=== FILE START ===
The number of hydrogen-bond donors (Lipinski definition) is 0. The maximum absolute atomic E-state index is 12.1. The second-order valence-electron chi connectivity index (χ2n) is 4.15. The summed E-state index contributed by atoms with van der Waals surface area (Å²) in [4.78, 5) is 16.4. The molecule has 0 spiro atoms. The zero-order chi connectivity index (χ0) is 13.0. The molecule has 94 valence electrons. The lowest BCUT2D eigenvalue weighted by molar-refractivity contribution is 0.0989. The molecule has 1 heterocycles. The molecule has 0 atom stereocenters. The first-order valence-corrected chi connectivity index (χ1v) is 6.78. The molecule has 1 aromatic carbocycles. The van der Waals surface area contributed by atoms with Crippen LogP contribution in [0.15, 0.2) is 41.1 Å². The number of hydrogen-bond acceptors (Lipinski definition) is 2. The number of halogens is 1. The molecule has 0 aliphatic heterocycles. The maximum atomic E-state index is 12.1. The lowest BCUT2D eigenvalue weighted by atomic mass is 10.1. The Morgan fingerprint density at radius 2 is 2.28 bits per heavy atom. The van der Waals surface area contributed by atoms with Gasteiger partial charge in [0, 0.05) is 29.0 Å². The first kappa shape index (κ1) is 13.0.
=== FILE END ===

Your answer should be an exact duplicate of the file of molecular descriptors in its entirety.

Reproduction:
The number of hydrogen-bond donors (Lipinski definition) is 0. The maximum absolute atomic E-state index is 12.1. The second-order valence-electron chi connectivity index (χ2n) is 4.15. The summed E-state index contributed by atoms with van der Waals surface area (Å²) in [4.78, 5) is 16.4. The molecule has 0 spiro atoms. The zero-order chi connectivity index (χ0) is 13.0. The molecule has 94 valence electrons. The lowest BCUT2D eigenvalue weighted by molar-refractivity contribution is 0.0989. The molecule has 1 heterocycles. The molecule has 0 atom stereocenters. The first-order valence-corrected chi connectivity index (χ1v) is 6.78. The molecule has 1 aromatic carbocycles. The van der Waals surface area contributed by atoms with Crippen LogP contribution in [0.15, 0.2) is 41.1 Å². The number of hydrogen-bond acceptors (Lipinski definition) is 2. The number of halogens is 1. The molecule has 0 aliphatic heterocycles. The maximum atomic E-state index is 12.1. The lowest BCUT2D eigenvalue weighted by atomic mass is 10.1. The Morgan fingerprint density at radius 2 is 2.28 bits per heavy atom. The van der Waals surface area contributed by atoms with Gasteiger partial charge in [0, 0.05) is 29.0 Å². The first kappa shape index (κ1) is 13.0.